A Lexicography for the Interpretation of Generalized Multiprotocol Label Switching (GMPLS) Terminology within the Context of the ITU-T's Automatically Switched Optical Network (ASON) Architecture
Author(s): A. Farrel, I. Bryskin
Generalized Multiprotocol Label Switching (GMPLS) has been developed by the IETF to facilitate the establishment of Label Switched Paths (LSPs) in a variety of data plane technologies and across several architectural models. The ITU-T has specified an architecture for...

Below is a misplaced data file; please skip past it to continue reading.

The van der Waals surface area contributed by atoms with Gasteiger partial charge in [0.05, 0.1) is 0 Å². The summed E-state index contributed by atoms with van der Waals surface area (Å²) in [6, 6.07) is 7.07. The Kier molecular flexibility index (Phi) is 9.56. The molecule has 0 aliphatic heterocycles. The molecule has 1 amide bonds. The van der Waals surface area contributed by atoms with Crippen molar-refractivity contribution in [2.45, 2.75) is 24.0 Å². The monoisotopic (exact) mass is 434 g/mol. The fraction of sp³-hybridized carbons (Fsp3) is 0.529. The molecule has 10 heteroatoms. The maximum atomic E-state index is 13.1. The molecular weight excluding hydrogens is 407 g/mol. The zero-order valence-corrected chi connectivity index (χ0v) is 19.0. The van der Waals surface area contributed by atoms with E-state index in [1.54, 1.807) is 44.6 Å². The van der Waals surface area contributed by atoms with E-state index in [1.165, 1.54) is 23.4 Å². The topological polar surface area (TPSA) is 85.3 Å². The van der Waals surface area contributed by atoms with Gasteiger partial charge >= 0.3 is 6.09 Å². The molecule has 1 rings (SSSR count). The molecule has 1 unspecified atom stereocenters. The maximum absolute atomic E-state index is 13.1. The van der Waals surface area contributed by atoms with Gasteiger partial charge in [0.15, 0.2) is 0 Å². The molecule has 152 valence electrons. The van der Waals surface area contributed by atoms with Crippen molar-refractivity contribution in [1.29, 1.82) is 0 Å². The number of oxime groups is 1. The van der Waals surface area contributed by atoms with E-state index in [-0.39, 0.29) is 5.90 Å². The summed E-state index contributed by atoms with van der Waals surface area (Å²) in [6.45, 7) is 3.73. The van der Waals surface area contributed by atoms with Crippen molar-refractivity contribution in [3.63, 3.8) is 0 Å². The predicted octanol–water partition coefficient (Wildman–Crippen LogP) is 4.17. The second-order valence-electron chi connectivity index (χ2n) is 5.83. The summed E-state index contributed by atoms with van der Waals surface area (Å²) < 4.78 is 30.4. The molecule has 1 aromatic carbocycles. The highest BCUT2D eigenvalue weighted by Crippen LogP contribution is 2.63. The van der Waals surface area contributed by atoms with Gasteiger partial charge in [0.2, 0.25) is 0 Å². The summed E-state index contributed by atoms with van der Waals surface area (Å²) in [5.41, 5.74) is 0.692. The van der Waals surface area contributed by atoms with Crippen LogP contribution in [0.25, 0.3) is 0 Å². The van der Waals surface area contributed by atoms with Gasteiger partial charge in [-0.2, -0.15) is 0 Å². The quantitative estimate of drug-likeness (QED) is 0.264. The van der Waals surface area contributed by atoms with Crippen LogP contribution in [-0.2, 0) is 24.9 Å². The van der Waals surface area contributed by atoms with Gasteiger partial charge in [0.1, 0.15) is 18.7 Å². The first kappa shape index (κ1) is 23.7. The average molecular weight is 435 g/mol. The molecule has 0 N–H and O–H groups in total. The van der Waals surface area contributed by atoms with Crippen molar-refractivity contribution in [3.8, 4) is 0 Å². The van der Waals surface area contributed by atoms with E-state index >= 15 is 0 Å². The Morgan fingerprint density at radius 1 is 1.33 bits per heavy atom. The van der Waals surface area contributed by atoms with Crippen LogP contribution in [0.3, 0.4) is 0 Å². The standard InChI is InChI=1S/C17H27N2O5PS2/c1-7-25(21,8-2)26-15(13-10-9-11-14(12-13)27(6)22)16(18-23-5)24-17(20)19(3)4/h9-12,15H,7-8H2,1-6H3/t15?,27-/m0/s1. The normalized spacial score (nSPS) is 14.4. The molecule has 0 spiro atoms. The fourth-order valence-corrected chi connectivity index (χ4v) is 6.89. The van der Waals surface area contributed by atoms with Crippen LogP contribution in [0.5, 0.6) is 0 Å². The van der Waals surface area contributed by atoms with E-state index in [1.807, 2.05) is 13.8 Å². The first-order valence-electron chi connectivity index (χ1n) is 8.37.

Network Working Group I. Bryskin Request for Comments: 4397 Independent Consultant Category: Informational A. Farrel Old Dog Consulting February 2006 A Lexicography for the Interpretation of Generalized Multiprotocol Label Switching (GMPLS) Terminology within the Context of the ITU-T's Automatically Switched Optical Network (ASON) Architecture Status of This Memo This memo provides information for the Internet community. It does not specify an Internet standard of any kind. Distribution of this memo is unlimited. Copyright Notice Copyright (C) The Internet Society (2006). Abstract Generalized Multiprotocol Label Switching (GMPLS) has been developed by the IETF to facilitate the establishment of Label Switched Paths (LSPs) in a variety of data plane technologies and across several architectural models. The ITU-T has specified an architecture for the control of Automatically Switched Optical Networks (ASON). This document provides a lexicography for the interpretation of GMPLS terminology within the context of the ASON architecture. It is important to note that GMPLS is applicable in a wider set of contexts than just ASON. The definitions presented in this document do not provide exclusive or complete interpretations of GMPLS concepts. This document simply allows the GMPLS terms to be applied within the ASON context. Bryskin & Farrel Informational [Page 1] RFC 4397 GMPLS ASON Lexicography February 2006 Table of Contents 1. Introduction ....................................................3 2. Terminology .....................................................3 2.1. GMPLS Terminology Sources ..................................3 2.2. ASON Terminology Sources ...................................4 2.3. Common Terminology Sources .................................4 3. Lexicography ....................................................4 3.1. Network Presences ..........................................4 3.2. Resources ..................................................5 3.3. Layers .....................................................6 3.4. Labels .....................................................7 3.5. Data Links .................................................7 3.6. Link Interfaces ............................................8 3.7. Connections ................................................9 3.8. Switching, Termination, and Adaptation Capabilities .......10 3.9. TE Links and FAs ..........................................11 3.10. TE Domains ...............................................13 3.11. Component Links and Bundles ..............................13 3.12. Regions ..................................................14 4. Guidance on the Application of this Lexicography ...............14 5. Management Considerations ......................................15 6. Security Considerations ........................................15 7. Acknowledgements ...............................................15 8. Normative References ...........................................16 9. Informative References .........................................16 Bryskin & Farrel Informational [Page 2] RFC 4397 GMPLS ASON Lexicography February 2006 1. Introduction Generalized Multiprotocol Label Switching (GMPLS) has been developed by the IETF to facilitate the establishment of Label Switched Paths (LSPs) in a variety of data plane technologies such as Packet Switching Capable (PSC), Layer Two Switching Capable (L2SC), Time Division Multiplexing (TDM), Lambda Switching Capable (LSC), and Fiber Switching Capable (FSC). The ITU-T has specified an architecture for the control of Automatically Switched Optical Networks (ASON). This architecture forms the basis of many Recommendations within the ITU-T. Because the GMPLS and ASON architectures were developed by different people in different standards bodies, and because the architectures have very different historic backgrounds (the Internet, and transport networks respectively), the terminology used is different. This document provides a lexicography for the interpretation of GMPLS terminology within the context of the ASON architecture. This allows GMPLS documents to be generally understood by those familiar with ASON Recommendations. The definitions presented in this document do not provide exclusive or complete interpretations of the GMPLS concepts. 2. Terminology Throughout this document, angle brackets ("<" and ">") are used to indicate the context in which a term applies. For example, "<Data Plane>" as part of a description of a term means that the term applies within the data plane. 2.1. GMPLS Terminology Sources GMPLS terminology is principally defined in [RFC3945]. Other documents provide further key definitions including [RFC4201], [RFC 4202], [RFC 4204], and [RFC 4206]. The reader is recommended to become familiar with these other documents before attempting to use this document to provide a more general mapping between GMPLS and ASON. For details of GMPLS signaling, please refer to [RFC3471] and [RFC3473]. For details of GMPLS routing, please refer to [RFC 4203] and [RFC 4205]. Bryskin & Farrel Informational [Page 3] RFC 4397 GMPLS ASON Lexicography February 2006 2.2. ASON Terminology Sources The ASON architecture is specified in ITU-T Recommendation G.8080 [G-8080]. This is developed from generic functional architectures and requirements specified in [G-805], [G-807], and [G-872]. The ASON terminology is defined in several Recommendations in the ASON family such as [G-8080], [G-8081], [G-7713], [G-7714], and [G-7715]. The reader must be familiar with these documents before attempting to apply the lexicography set out in this document. 2.3. Common Terminology Sources The work in this document builds on the shared view of ASON requirements and requirements expressed in [RFC4139], [RFC4258], and [RFC4394]. 3. Lexicography 3.1. Network Presences 3.1.1. GMPLS Terms Transport node <Data Plane> is a logical network device that is capable of originating and/or terminating of a data flow and/or switching it on the route to its destination. Controller <Control Plane> is a logical entity that models all control plane intelligence (routing, traffic engineering (TE), and signaling protocols, path computation, etc.). A single controller can manage one or more transport nodes. Separate functions (such as routing and signaling) may be hosted at distinct sites and hence could be considered as separate logical entities referred to, for example, as the routing controller, the signaling controller, etc. Label Switching Router (LSR) <Control & Data Planes> is a logical combination of a transport node and the controller that manages the transport node. Many implementations of LSRs collocate all control plane and data plane functions associated with a transport node within a single physical presence making the term LSR concrete rather than logical. In some instances, the term LSR may be applied more loosely to indicate just the transport node or just the controller function dependent on the context. Node <Control & Data Planes> is a synonym for an LSR. Bryskin & Farrel Informational [Page 4] RFC 4397 GMPLS ASON Lexicography February 2006 Control plane network <Control Plane> is an IP network used for delivery of control plane (protocol) messages exchanged by controllers. 3.1.2. ASON Terms A GMPLS transport node is an ASON network element. A GMPLS controller is the set of ASON functional components controlling a given ASON network element (or partition of a network element). In ASON, this set of functional components may exist in one place or multiple places. A GMPLS node is the combination of an ASON network element (or partition of a network element) and its associated control components. The GMPLS control plane network is the ASON Signaling Communication Network (SCN). Note that both routing and signaling exchanges are carried by the SCN. 3.2. Resources 3.2.1. GMPLS Terms Non-packet-based resource <Data Plane> is a channel of a certain bandwidth that could be allocated in a network data plane of a particular technology for the purpose of user traffic delivery. Examples of non-packet-based resources are timeslots, lambda channels, etc. Packet-based resource <Data Plane> is an abstraction hiding the means related to the delivery of traffic with particular parameters (most importantly, bandwidth) with particular quality of service (QoS) over PSC media. Examples of packet-based resources are forwarding queues, schedulers, etc. Layer Resource (Resource) <Data Plane>. A non-packet-based data plane technology may yield resources in different network layers (see section 3.3). For example, some TDM devices can operate with VC-12 timeslots, some with VC-4 timeslots, and some with VC4-4c timeslots. There are also multiple layers of packet-based resources (i.e., one per label in the label stack). Therefore, we define layer resource (or simply resource) irrespective of the underlying data plane technology as a basic data plane construct. It is defined by a combination of a particular data encoding type Bryskin & Farrel Informational [Page 5] RFC 4397 GMPLS ASON Lexicography February 2006 and a switching/terminating bandwidth granularity. Examples of layer resources are: PSC1, PSC4, ATM VP, ATM VC, Ethernet, VC-12, VC-4, Lambda 10G, and Lambda 40G. These three definitions give rise to the concept of Resource Type. Although not a formal term, this is useful shorthand to identify how and where a resource can be used dependent on the switching type, data encoding type, and switching/terminating bandwidth granularity (see section 3.8). All other descriptions provided in this memo are tightly bound to the resource. 3.2.2. ASON Terms ASON terms for resource: - In the context of link discovery and resource management (allocation, binding into cross-connects, etc.), a GMPLS resource is one end of a link connection. - In the context of routing, path computation, and signaling, a GMPLS resource is a link connection or trail termination. Resource type is identified by a client CI (Characteristics Information) that could be carried by the resource. 3.3. Layers 3.3.1. GMPLS Terms Layer <Data Plane> is a set of resources of the same type that could be used for establishing a connection or used for connectionless data delivery. Note. In GMPLS, the existence of non-blocking switching function in a transport node in a particular layer is modeled explicitly as one of the functions of the link interfaces connecting the transport node to its data links. A GMPLS layer is not the same as a GMPLS region. See section 3.12. 3.3.2. ASON Terms A GMPLS layer is an ASON layer network. Bryskin & Farrel Informational [Page 6] RFC 4397 GMPLS ASON Lexicography February 2006 3.4. Labels 3.4.1. GMPLS Terms Label <Control Plane> is an abstraction that provides an identifier for use in the control plane in order to identify a transport plane resource. 3.4.2. ASON Terms A GMPLS label is the portion of an ASON SNP name that follows the SNPP name. 3.5. Data Links 3.5.1. GMPLS Terms Unidirectional data link end <Data Plane> is a set of resources that belong to the same layer and that could be allocated for the transfer of traffic in that layer from a particular transport node to the same neighboring transport node in the same direction. A unidirectional data link end is connected to a transport node by one or more link interfaces (see section 3.6). Bidirectional data link end <Data Plane> is an association of two unidirectional data link ends that exist in the same layer and that could be used for the transfer of traffic in that layer between a particular transport node and the same neighbor in both directions. A bidirectional data link end is connected to a transport node by one or more link interfaces (see section 3.6). Unidirectional data link <Data Plane> is an association of two unidirectional data link ends that exist in the same layer, that are connected to two transport nodes adjacent in that layer, and that could be used for the transfer of traffic between the two transport nodes in one direction. Bidirectional data link <Data Plane> is an association of two bidirectional data link ends that exist in the same layer, that are connected to two transport nodes adjacent in that layer, and that could be used for the transfer of traffic between the two transport nodes in both directions. Bryskin & Farrel Informational [Page 7] RFC 4397 GMPLS ASON Lexicography February 2006 3.5.2. ASON Terms A GMPLS unidirectional data link end is a collection of connection points from the same client layer that are supported by a single trail termination (access point). A GMPLS data link is an ASON link supported by a single server trail. 3.6. Link Interfaces 3.6.1. GMPLS Terms Unidirectional link interface <Data Plane> is an abstraction that connects a transport node to a unidirectional data link end and represents (hides) the data plane intelligence like switching, termination, and adaptation in one direction. In GMPLS, link interfaces are often referred to as "GMPLS interfaces" and it should be understood that these are data plane interfaces and the term does not refer to the ability of a control plane interface to handle GMPLS protocols. A single unidirectional data link end could be connected to a transport node by multiple link interfaces with one of them, for example, realizing switching function, while others realize the function of termination/adaptation. Bidirectional link interface <Data Plane> is an association of two or more unidirectional link interfaces that connects a transport node to a bidirectional data link end and represents the data plane intelligence like switching, termination, and adaptation in both directions. Link interface type <Data Plane> is identified by the function the interface provides. There are three distinct functions -- switching, termination, and adaptation; hence, there are three types of link interface. Thus, when a Wavelength Division Multiplexing (WDM) link can do switching for some lambda channels, and termination and TDM OC48 adaptation for some other lambda channels, we say that the link is connected to the transport node by three interfaces each of a separate type: switching, termination, and adaptation. 3.6.2. ASON Terms A GMPLS interface is the set of trail termination and adaptation functions between one or more server layer trails and a specific client layer subnetwork (which commonly is a matrix in a network element). Bryskin & Farrel Informational [Page 8] RFC 4397 GMPLS ASON Lexicography February 2006 The GMPLS interface type may be identified by the ASON adapted client layer, or by the terminated server layer, or a combination of the two, depending on the context. In some cases, a GMPLS interface comprises a set of ASON trail termination/adaptation functions, for which some connection points are bound to trail terminations and others to matrices. 3.7. Connections 3.7.1. GMPLS Terms In GMPLS a connection is known as a Label Switched Path (LSP). Unidirectional LSP (connection) <Data Plane> is a single resource or a set of cross-connected resources of a particular layer that could deliver traffic in that layer between a pair of transport nodes in one direction. Unidirectional LSP (connection) <Control Plane> is the signaling state necessary to maintain a unidirectional data plane LSP. Bidirectional LSP (connection) <Data Plane> is an association of two unidirectional LSPs (connections) that could simultaneously deliver traffic in a particular layer between a pair of transport nodes in opposite directions. In the context of GMPLS, both unidirectional constituents of a bidirectional LSP (connection) take identical paths in terms of data links, are provisioned concurrently, and require a single (shared) control state. Bidirectional LSP (connection) <Control Plane> is the signaling state necessary to maintain a bidirectional data plane LSP. LSP (connection) segment <Data Plane> is a single resource or a set of cross-connected resources that constitutes a segment of an LSP (connection). 3.7.2. ASON Terms A GMPLS LSP (connection) is an ASON network connection. A GMPLS LSP segment is an ASON serial compound link connection. Bryskin & Farrel Informational [Page 9] RFC 4397 GMPLS ASON Lexicography February 2006 3.8. Switching, Termination, and Adaptation Capabilities 3.8.1. GMPLS Terms Switching capability <Data Plane> is a property (and defines a type) of a link interface that connects a particular data link to a transport node. This property/type characterizes the interface's ability to cooperate with other link interfaces connecting data links within the same layer to the same transport node for the purpose of binding resources into cross-connects. Switching capability is advertised as an attribute of the TE link local end associated with the link interface. Termination capability <Data Plane> is a property of a link interface that connects a particular data link to a transport node. This property characterizes the interface's ability to terminate connections within the layer that the data link belongs to. Adaptation capability <Data Plane> is a property of a link interface that connects a particular data link to a transport node. This property characterizes the interface's ability to perform a nesting function -- to use a locally terminated connection that belongs to one layer as a data link for some other layer. The need for advertisement of adaptation and termination capabilities within GMPLS has been recognized, and work is in progress to determine how these will be advertised. It is likely that they will be advertised as a single combined attribute, or as separate attributes of the TE link local end associated with the link interface. 3.8.2. ASON Terms In ASON applications: The GMPLS switching capability is a property of an ASON link end representing its association with a matrix. The GMPLS termination capability is a property of an ASON link end representing potential binding to a termination point. The GMPLS adaptation capability is a property of an ASON link end representing potential adaptation to/from a client layer network. Bryskin & Farrel Informational [Page 10] RFC 4397 GMPLS ASON Lexicography February 2006 3.9. TE Links and FAs 3.9.1. GMPLS Terms TE link end <Control Plane> is a grouping for the purpose of advertising and routing of resources of a particular layer. Such a grouping allows for decoupling of path selection from resource assignment. Specifically, a path could be selected in a centralized way in terms of TE link ends, while the resource assignment (resource reservation and label allocation) could be performed in a distributed way during the connection setup. A TE link end may reflect zero, one or more data link ends in the data plane. A TE link end is associated with exactly one layer. TE link <Control Plane> is a grouping of two TE link ends associated with two neighboring transport nodes in a particular layer. In contrast to a data link, which provides network flexibility in a particular layer and, therefore, is a "real" topological element, a TE link is a logical routing element. For example, an LSP path is computed in terms of TE links (or more precisely, in terms of TE link ends), while the LSP is provisioned over (that is, resources are allocated from) data links. Virtual TE link is a TE link associated with zero data links. TE link end advertising <Control Plane>. A controller managing a particular transport node advertises local TE link ends. Any controller in the TE domain makes a TE link available for its local path computation if it receives consistent advertisements of both TE link ends. Strictly speaking, there is no such thing as TE link advertising -- only TE link end advertising. TE link end advertising may contain information about multiple switching capabilities. This, however, should not be interpreted as advertising of a multi-layer TE link end, but rather as joint advertisement of ends of multiple parallel TE links, each representing resources in a separate layer. The advertisement may contain attributes shared by all TE links in the group (for example, protection capabilities, Shared Risk Link Groups (SRLGs), etc.), separate information related to each TE link (for example, switching capability, data encoding, unreserved bandwidth, etc.) as well as information related to inter-layer relationships of the advertised resources (for example, termination and adaptation capabilities) should the control plane decide to use them as the termination points of higher-layer data links. These higher-layer data links, however, are not real yet -- they are abstract until the underlying connections are established in the lower layers. Bryskin & Farrel Informational [Page 11] RFC 4397 GMPLS ASON Lexicography February 2006 LSPs created in lower layers for the purpose of providing data links (extra network flexibility) in higher layers are called hierarchical connections or LSPs (H-LSPs), or simply hierarchies. LSPs created for the purpose of providing data links in the same layer are called stitching segments. H-LSPs and stitching segments could, but do not have to, be advertised as TE links. Naturally, if they are advertised as TE links (LSPs advertised as TE links are often referred to as TE-LSPs), they are made available for path computations performed on any controller within the TE domain into which they are advertised. H-LSPs and stitching segments could be advertised either individually or in TE bundles. An H-LSP or a stitching segment could be advertised as a TE link either into the same or a separate TE domain compared to the one within which it was provisioned. A set of H-LSPs that is created (or could be created) in a particular layer to provide network flexibility (data links) in other layers is called a Virtual Network Topology (VNT). A single H-LSP could provide several (more than one) data links (each in a different layer). Forwarding Adjacency (FA) <Control Plane> is a TE link that does not require a direct routing adjacency (peering) between the controllers managing its ends in order to guarantee control plane connectivity (a control channel) between the controllers. An example of an FA is an H-LSP or stitching segment advertised as a TE link into the same TE domain within which it was dynamically provisioned. In such cases, the control plane connectivity between the controllers at the ends of the H-LSP/stitching segment is guaranteed by the concatenation of control channels interconnecting the ends of each of its constituents. In contrast, an H-LSP or stitching segment advertised as a TE link into a TE domain (different than one where it was provisioned) generally requires a direct routing adjacency to be established within the TE domain where the TE link is advertised in order to guarantee control plane connectivity between the TE link ends. Therefore, is not an FA. 3.9.2. ASON Terms The ITU term for a TE link end is Subnetwork Point (SNP) pool (SNPP). The ITU term for a TE link is SNPP link. The ITU term for an H-LSP is trail. Bryskin & Farrel Informational [Page 12] RFC 4397 GMPLS ASON Lexicography February 2006 3.10. TE Domains 3.10.1 GMPLS Terms TE link attribute is a parameter of the set of resources associated with a TE link end that is significant in the context of path computation. Full TE visibility is a situation when a controller receives all unmodified TE advertisements from every other controller in a particular set of controllers. Limited TE visibility is a situation when a controller receives summarized TE information, or does not receive TE advertisements from at least one of a particular set of controllers. TE domain is a set of controllers each of which has full TE visibility within the set. TE database (TED) is a memory structure within a controller that contains all TE advertisements generated by all controllers within a particular TE domain. Vertical network integration is a set of control plane mechanisms and coordinated data plane mechanisms that span multiple layers. The control plane mechanisms exist on one or more controllers and operate either within a single control plane instance or between control plane instances. The data plane mechanisms consist of collaboration and adaptation between layers within a single transport node. Horizontal network integration is a set of control plane mechanisms and coordinated data plane mechanisms that span multiple TE domains within the same layer. The control plane mechanisms exist on one or more controllers and operate either within a single control plane instance or between control plane instances. The data plane mechanisms consist of collaboration between TE domains. 3.11. Component Links and Bundles 3.11.1. GMPLS Terms Component link end <Control Plane> is a grouping of resources of a particular layer that is not advertised as an individual TE link end. A component link end could represent one or more data link ends or any subset of resources that belong to one or more data link ends. Bryskin & Farrel Informational [Page 13] RFC 4397 GMPLS ASON Lexicography February 2006 Component link <Control Plane> is a grouping of two or more component link ends associated with neighboring transport nodes (that is, directly interconnected by one or more data links) in a particular layer. Component links are equivalent to TE links except that the component link ends are not advertised separately. TE bundle <Control Plane> is an association of several parallel (that is, connecting the same pair of transport nodes) component links whose attributes are identical or whose differences are sufficiently negligible that the TE domain can view the entire association as a single TE link. A TE bundle is advertised in the same way as a TE link, that is, by representing the associated component link ends as a single TE link end (TE bundle end) which is advertised. 3.12. Regions 3.12.1. GMPLS Terms TE region <Control Plane> is a set of one or more layers that are associated with the same type of data plane technology. A TE region is sometimes called an LSP region or just a region. Examples of regions are: IP, ATM, TDM, photonic, fiber switching, etc. Regions and region boundaries are significant for the signaling sub-system of the control plane because LSPs are signaled substantially differently (i.e., use different signaling object formats and semantics) in different regions. Furthermore, advertising, routing, and path computation could be performed differently in different regions. For example, computation of paths across photonic regions requires a wider set of constraints (e.g., optical impairments, wavelength continuity, etc) and needs to be performed in different terms (e.g., in terms of individual resources -- lambda channels, rather than in terms of TE links) compared to path computation in other regions like IP or TDM. 4. Guidance on the Application of this Lexicography As discussed in the introduction to this document, this lexicography is intended to bring the concepts and terms associated with GMPLS into the context of the ITU-T's ASON architecture. Thus, it should help those familiar with ASON to see how they may use the features and functions of GMPLS in order to meet the requirements of an ASON. For example, service providers wishing to establish a protected end- to-end service might read [SEG-PROT] and [E2E-PROT] and wish to understand how the GMPLS terms used relate to the ASON architecture so that they can confirm that they will satisfy their requirements. Bryskin & Farrel Informational [Page 14] RFC 4397 GMPLS ASON Lexicography February 2006 This lexicography should not be used in order to obtain or derive definitive definitions of GMPLS terms. To obtain definitions of GMPLS terms that are applicable across all GMPLS architectural models, the reader should refer to the RFCs listed in the references sections of this document. [RFC3945] provides an overview of the GMPLS architecture and should be read first. 5. Management Considerations Both GMPLS and ASON networks require management. Both GMPLS and ASON specifications include considerable efforts to provide operator control and monitoring, as well as Operations and Management (OAM) functionality. These concepts are, however, out of scope of this document. 6. Security Considerations Security is also a significant requirement of both GMPLS and ASON architectures. Again, however, this informational document is intended only to provide a lexicography, and the security concerns are, therefore, out of scope. 7. Acknowledgements The authors would like to thank participants in the IETF's CCAMP working group and the ITU-T's Study Group 15 for their help in producing this document. In particular, all those who attended the Study Group 15 Question 14 Interim Meeting in Holmdel, New Jersey during January 2005. Further thanks to all participants of Study Group 15 Questions 12 and 14 who have provided valuable discussion, feedback and suggested text. Many thanks to Ichiro Inoue for his useful review and input, and to Scott Brim and Dimitri Papadimitriou for lengthy and constructive discussions. Ben Mack-Crane and Jonathan Sadler provided very helpful reviews and discussions of ASON terms. Thanks to Deborah Brungard and Kohei Shiomoto for additional review comments. Bryskin & Farrel Informational [Page 15] RFC 4397 GMPLS ASON Lexicography February 2006 8. Normative References [RFC3945] Mannie, E., Ed., "Generalized Multi-Protocol Label Switching (GMPLS) Architecture", RFC3945, October 2004. [RFC4201] Kompella, K., Rekhter, Y., and L. Berger, "Link Bundling in MPLS Traffic Engineering (TE)", RFC 4201, October 2005. [RFC 4202] Kompella, K. and Y. Rekhter, "Routing Extensions in Support of Generalized Multi-Protocol Label Switching (GMPLS)", RFC 4202, October 2005. [RFC 4204] Lang, J., Ed., "Link Management Protocol (LMP)", RFC 4204, October 2005. [RFC 4206] Kompella, K. and Y. Rekhter, "Label Switched Paths (LSP) Hierarchy with Generalized Multi-Protocol Label Switching (GMPLS) Traffic Engineering (TE)", RFC 4206, October 2005. 9. Informative References [RFC3471] Berger, L., Ed., "Generalized Multi-Protocol Label Switching (GMPLS) Signaling Functional Description", RFC3471, January 2003. [RFC3473] Berger, L., Ed., "Generalized Multi-Protocol Label Switching (GMPLS) Signaling Functional Description", RFC3471, January 2003. [RFC4139] Papadimitriou, D., Drake, J., Ash, J., Farrel, A., and L. Ong, "Requirements for Generalized MPLS (GMPLS) Signaling Usage and Extensions for Automatically Switched Optical Network (ASON)", RFC 4139, July 2005. [RFC 4203] Kompella, K., Ed. and Y. Rekhter, Ed., "OSPF Extensions in Support of Generalized Multi-Protocol Label Switching (GMPLS)", RFC 4203, October 2005. [RFC 4205] Kompella, K., Ed. and Y. Rekhter, Ed., "Intermediate System to Intermediate System (IS-IS) Extensions in Support of Generalized Multi-Protocol Label Switching (GMPLS)", RFC 4205, October 2005. Bryskin & Farrel Informational [Page 16] RFC 4397 GMPLS ASON Lexicography February 2006 [RFC4258] Brungard, D., Ed., "Requirements for Generalized Multi-Protocol Label Switching (GMPLS) Routing for the Automatically Switched Optical Network (ASON)", RFC4258, November 2005. [RFC4394] Fedyk, D., Aboul-Magd, O., Brungard, D., Lang, J., and D. Papadimitriou, "A Transport Network View of the Link Management Protocol (LMP)", RFC4394, February 2006. [E2E-PROT] Lang, J., Ed., Rekhter, Y., Ed., and D. Papadimitriou, D., Ed., "RSVP-TE Extensions in support of End-to-End Generalized Multi-Protocol Label Switching (GMPLS)-based Recovery", Work in Progress, April 2005. [SEG-PROT] Berger, L., Bryskin, I., Papadimitriou, D., and A. Farrel, "GMPLS Based Segment Recovery", Work in Progress, May 2005. For information on the availability of the following documents, please see http://www.itu.int. [G-8080] ITU-T Recommendation G.8080/Y.1304, Architecture for the automatically switched optical network (ASON). [G-805] ITU-T Recommendation G.805 (2000), Generic functional architecture of transport networks. [G-807] ITU-T Recommendation G.807/Y.1302 (2001), Requirements for the automatic switched transport network (ASTN). [G-872] ITU-T Recommendation G.872 (2001), Architecture of optical transport networks. [G-8081] ITU-T Recommendation G.8081 (2004), Terms and definitions for Automatically Switched Optical Networks (ASON). [G-7713] ITU-T Recommendation G.7713 (2001), Distributed Call and Connection Management. [G-7714] ITU-T Recommendation G.7714 Revision (2005), Generalized automatic discovery techniques. Bryskin & Farrel Informational [Page 17] RFC 4397 GMPLS ASON Lexicography February 2006 [G-7715] ITU-T Recommendation G.7715 (2002), Architecture and Requirements for the Automatically Switched Optical Network (ASON). Authors' Addresses Igor Bryskin Independent Consultant EMail: email@example.com Adrian Farrel Old Dog Consulting Phone: +44 (0) 1978 860944 EMail: firstname.lastname@example.org Bryskin & Farrel Informational [Page 18] RFC 4397 GMPLS ASON Lexicography February 2006 Full Copyright Statement Copyright (C) The Internet Society (2006). This document is subject to the rights, licenses and restrictions contained in BCP 78, and except as set forth therein, the authors retain all their rights. 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